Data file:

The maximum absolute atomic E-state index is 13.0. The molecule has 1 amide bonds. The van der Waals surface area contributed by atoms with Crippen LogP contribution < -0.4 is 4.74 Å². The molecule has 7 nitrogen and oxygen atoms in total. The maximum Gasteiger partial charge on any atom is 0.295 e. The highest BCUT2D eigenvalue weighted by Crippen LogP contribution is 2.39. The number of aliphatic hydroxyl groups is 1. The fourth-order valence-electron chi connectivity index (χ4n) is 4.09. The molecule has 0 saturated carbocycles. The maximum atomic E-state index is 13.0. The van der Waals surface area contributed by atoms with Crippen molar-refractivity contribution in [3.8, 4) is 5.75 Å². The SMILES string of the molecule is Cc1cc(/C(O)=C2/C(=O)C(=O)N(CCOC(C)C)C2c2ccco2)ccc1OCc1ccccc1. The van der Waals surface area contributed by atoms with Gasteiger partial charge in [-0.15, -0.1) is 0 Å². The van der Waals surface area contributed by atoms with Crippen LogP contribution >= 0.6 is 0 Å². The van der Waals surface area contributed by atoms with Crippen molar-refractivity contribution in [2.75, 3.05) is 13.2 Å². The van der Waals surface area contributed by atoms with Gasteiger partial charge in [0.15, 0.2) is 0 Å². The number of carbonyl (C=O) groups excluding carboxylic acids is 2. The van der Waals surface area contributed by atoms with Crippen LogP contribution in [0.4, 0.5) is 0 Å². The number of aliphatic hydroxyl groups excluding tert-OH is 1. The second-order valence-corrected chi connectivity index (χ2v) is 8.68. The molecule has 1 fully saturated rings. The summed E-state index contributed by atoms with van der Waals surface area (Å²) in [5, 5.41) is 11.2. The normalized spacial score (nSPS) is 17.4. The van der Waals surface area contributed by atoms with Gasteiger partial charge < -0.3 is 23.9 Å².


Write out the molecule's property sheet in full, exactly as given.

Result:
The maximum absolute atomic E-state index is 13.0. The molecule has 1 amide bonds. The van der Waals surface area contributed by atoms with Crippen LogP contribution < -0.4 is 4.74 Å². The molecule has 7 nitrogen and oxygen atoms in total. The maximum Gasteiger partial charge on any atom is 0.295 e. The highest BCUT2D eigenvalue weighted by Crippen LogP contribution is 2.39. The number of aliphatic hydroxyl groups is 1. The fourth-order valence-electron chi connectivity index (χ4n) is 4.09. The molecule has 0 saturated carbocycles. The maximum atomic E-state index is 13.0. The van der Waals surface area contributed by atoms with Crippen molar-refractivity contribution in [3.8, 4) is 5.75 Å². The SMILES string of the molecule is Cc1cc(/C(O)=C2/C(=O)C(=O)N(CCOC(C)C)C2c2ccco2)ccc1OCc1ccccc1. The van der Waals surface area contributed by atoms with Gasteiger partial charge in [-0.15, -0.1) is 0 Å². The van der Waals surface area contributed by atoms with Crippen LogP contribution >= 0.6 is 0 Å². The van der Waals surface area contributed by atoms with Crippen molar-refractivity contribution in [2.75, 3.05) is 13.2 Å². The van der Waals surface area contributed by atoms with Gasteiger partial charge in [0.15, 0.2) is 0 Å². The number of carbonyl (C=O) groups excluding carboxylic acids is 2. The van der Waals surface area contributed by atoms with Crippen LogP contribution in [0.4, 0.5) is 0 Å². The number of aliphatic hydroxyl groups excluding tert-OH is 1. The second-order valence-corrected chi connectivity index (χ2v) is 8.68. The molecule has 1 fully saturated rings. The summed E-state index contributed by atoms with van der Waals surface area (Å²) in [5, 5.41) is 11.2. The normalized spacial score (nSPS) is 17.4. The van der Waals surface area contributed by atoms with Gasteiger partial charge < -0.3 is 23.9 Å².